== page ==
All I am trying to illustrate is that a business model that includes support and services (in a way that’s scalable by the way) can make a big difference for a (large) corporation because of the objectives we, corporations, need to meet and/or because of the challenges we face. As a vendor, please put yourself in our shoes to understand our careabouts and motivations. Even though we use social media to interact with our customers, partners and influencers, our social presence is tied to our business objectives which will set the tone for our conversations about expectations. So when we ask you about the level of support you provide and the type of metrics we can track through your application or tool, what we're really saying is this: we're accountable for the success of our social media efforts and we need to make sure we can meet our business objectives with your tool, application or whatever it is that you offer.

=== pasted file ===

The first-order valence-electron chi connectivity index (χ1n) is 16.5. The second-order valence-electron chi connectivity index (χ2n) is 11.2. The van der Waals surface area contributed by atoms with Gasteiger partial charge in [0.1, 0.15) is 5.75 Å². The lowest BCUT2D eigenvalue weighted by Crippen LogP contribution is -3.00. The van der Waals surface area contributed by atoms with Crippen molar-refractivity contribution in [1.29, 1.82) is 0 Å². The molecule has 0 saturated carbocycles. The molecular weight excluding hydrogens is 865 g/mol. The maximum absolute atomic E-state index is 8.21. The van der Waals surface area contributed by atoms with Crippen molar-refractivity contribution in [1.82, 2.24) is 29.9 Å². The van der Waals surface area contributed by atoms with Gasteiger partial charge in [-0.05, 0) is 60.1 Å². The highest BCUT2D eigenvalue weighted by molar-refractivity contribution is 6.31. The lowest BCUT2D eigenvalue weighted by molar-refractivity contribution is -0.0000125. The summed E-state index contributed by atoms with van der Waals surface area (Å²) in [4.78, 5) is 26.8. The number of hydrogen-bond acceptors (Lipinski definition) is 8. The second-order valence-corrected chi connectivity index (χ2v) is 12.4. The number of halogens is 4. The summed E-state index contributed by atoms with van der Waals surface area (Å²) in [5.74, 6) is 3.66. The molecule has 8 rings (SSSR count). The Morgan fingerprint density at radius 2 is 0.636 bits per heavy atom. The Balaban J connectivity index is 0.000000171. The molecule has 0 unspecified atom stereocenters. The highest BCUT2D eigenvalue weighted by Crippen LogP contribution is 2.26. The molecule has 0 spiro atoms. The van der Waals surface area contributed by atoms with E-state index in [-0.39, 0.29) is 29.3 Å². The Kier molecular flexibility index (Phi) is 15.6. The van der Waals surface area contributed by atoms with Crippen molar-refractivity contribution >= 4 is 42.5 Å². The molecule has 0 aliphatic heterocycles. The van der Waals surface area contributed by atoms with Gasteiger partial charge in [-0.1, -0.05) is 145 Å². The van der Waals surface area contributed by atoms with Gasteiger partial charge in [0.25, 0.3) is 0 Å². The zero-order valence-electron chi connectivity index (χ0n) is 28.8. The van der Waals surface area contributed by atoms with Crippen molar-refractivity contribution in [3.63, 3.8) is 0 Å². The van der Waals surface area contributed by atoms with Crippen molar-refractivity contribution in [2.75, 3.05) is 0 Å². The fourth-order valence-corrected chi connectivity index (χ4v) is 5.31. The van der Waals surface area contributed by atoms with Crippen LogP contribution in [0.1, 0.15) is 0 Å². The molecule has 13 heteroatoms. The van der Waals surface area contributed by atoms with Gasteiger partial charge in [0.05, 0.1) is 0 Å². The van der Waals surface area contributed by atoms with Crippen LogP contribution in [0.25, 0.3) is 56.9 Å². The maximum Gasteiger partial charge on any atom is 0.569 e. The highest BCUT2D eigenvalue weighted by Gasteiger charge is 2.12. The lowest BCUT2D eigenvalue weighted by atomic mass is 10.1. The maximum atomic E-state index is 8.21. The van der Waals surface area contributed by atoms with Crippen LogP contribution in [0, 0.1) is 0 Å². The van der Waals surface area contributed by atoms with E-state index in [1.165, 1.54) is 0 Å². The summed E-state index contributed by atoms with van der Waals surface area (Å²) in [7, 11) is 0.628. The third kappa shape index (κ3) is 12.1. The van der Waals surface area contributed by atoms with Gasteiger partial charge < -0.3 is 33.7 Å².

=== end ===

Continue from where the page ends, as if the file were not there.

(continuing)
Thursday, February 10, 2011
Here are my (personal) perspectives on some of the key findings in this report.
“All corporations will gear up on Staff to Manage social business, yet investment in Training and Education will be low.” The double-edged sword. The difficult, yet necessary, trade-off decision practitioners need to make. If budgets (and resources might I add) were infinite (or much larger), training and education would be higher on the priority list to receive more funding. I think today many practicing companies (at least on the Intermediate and Advanced levels) already have some level of internal training in place. The question for them is really about providing the next level of training as their social practitioners have moved beyond “Training 101”. Their questions have become more elaborate and detailed. How can practitioners bridge this gap while waiting for the wallets to open up? On page 8, Altimeter mentions external resources to tap into so I’ll skip those. Complement those suggestions with internal informal learning programs such as 1) company-wide best practices sharing by advanced internal practitioners, 2) inter-company best practices sharing and collaboration, and 3) company-wide best practices sharing by your trusted vendors and agencies.